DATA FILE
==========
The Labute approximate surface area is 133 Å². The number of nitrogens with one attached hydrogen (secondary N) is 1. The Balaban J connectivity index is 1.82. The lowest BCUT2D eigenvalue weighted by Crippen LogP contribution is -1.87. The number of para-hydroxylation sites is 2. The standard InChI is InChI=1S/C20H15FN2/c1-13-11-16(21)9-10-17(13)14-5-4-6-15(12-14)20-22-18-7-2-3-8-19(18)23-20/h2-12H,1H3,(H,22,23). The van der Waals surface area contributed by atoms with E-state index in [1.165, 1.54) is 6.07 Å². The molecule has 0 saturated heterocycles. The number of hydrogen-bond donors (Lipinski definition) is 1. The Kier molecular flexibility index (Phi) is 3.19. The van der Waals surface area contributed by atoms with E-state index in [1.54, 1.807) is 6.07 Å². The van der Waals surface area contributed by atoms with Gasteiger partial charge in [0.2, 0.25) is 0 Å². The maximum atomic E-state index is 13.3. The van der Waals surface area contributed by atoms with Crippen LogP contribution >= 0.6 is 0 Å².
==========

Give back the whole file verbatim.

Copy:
The Labute approximate surface area is 133 Å². The number of nitrogens with one attached hydrogen (secondary N) is 1. The Balaban J connectivity index is 1.82. The lowest BCUT2D eigenvalue weighted by Crippen LogP contribution is -1.87. The number of para-hydroxylation sites is 2. The standard InChI is InChI=1S/C20H15FN2/c1-13-11-16(21)9-10-17(13)14-5-4-6-15(12-14)20-22-18-7-2-3-8-19(18)23-20/h2-12H,1H3,(H,22,23). The van der Waals surface area contributed by atoms with E-state index in [1.165, 1.54) is 6.07 Å². The molecule has 0 saturated heterocycles. The number of hydrogen-bond donors (Lipinski definition) is 1. The Kier molecular flexibility index (Phi) is 3.19. The van der Waals surface area contributed by atoms with E-state index in [1.54, 1.807) is 6.07 Å². The van der Waals surface area contributed by atoms with Gasteiger partial charge in [0.2, 0.25) is 0 Å². The maximum atomic E-state index is 13.3. The van der Waals surface area contributed by atoms with Crippen LogP contribution >= 0.6 is 0 Å².